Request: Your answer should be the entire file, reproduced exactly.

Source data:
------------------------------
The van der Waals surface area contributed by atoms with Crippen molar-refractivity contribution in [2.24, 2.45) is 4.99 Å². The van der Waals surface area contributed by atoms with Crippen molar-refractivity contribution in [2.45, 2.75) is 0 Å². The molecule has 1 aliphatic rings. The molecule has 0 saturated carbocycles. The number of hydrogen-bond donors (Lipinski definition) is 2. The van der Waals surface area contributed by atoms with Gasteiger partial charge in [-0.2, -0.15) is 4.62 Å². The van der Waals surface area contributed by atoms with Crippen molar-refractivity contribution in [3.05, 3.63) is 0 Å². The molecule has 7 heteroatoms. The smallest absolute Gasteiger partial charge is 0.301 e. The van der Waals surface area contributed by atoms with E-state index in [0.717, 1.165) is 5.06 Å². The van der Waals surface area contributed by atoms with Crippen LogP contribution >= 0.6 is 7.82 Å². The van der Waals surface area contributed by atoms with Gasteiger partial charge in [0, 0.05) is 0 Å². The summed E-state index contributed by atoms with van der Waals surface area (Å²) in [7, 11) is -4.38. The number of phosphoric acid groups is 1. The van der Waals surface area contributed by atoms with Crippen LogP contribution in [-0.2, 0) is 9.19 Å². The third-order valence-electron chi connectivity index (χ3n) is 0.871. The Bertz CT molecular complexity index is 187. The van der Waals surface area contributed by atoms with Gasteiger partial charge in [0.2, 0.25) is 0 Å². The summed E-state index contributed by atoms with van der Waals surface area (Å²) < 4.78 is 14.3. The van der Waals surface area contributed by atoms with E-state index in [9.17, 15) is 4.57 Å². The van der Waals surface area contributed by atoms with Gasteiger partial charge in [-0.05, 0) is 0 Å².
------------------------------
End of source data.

The van der Waals surface area contributed by atoms with Crippen molar-refractivity contribution in [2.24, 2.45) is 4.99 Å². The van der Waals surface area contributed by atoms with Crippen molar-refractivity contribution in [2.45, 2.75) is 0 Å². The molecule has 1 aliphatic rings. The molecule has 0 saturated carbocycles. The number of hydrogen-bond donors (Lipinski definition) is 2. The van der Waals surface area contributed by atoms with Gasteiger partial charge in [-0.2, -0.15) is 4.62 Å². The van der Waals surface area contributed by atoms with Crippen molar-refractivity contribution in [3.05, 3.63) is 0 Å². The molecule has 7 heteroatoms. The smallest absolute Gasteiger partial charge is 0.301 e. The van der Waals surface area contributed by atoms with E-state index in [0.717, 1.165) is 5.06 Å². The van der Waals surface area contributed by atoms with Crippen LogP contribution >= 0.6 is 7.82 Å². The van der Waals surface area contributed by atoms with Gasteiger partial charge in [0, 0.05) is 0 Å². The summed E-state index contributed by atoms with van der Waals surface area (Å²) in [7, 11) is -4.38. The number of phosphoric acid groups is 1. The van der Waals surface area contributed by atoms with Crippen LogP contribution in [-0.2, 0) is 9.19 Å². The third-order valence-electron chi connectivity index (χ3n) is 0.871. The Bertz CT molecular complexity index is 187. The van der Waals surface area contributed by atoms with Gasteiger partial charge in [0.2, 0.25) is 0 Å². The summed E-state index contributed by atoms with van der Waals surface area (Å²) < 4.78 is 14.3. The van der Waals surface area contributed by atoms with E-state index in [9.17, 15) is 4.57 Å². The van der Waals surface area contributed by atoms with Gasteiger partial charge in [-0.05, 0) is 0 Å².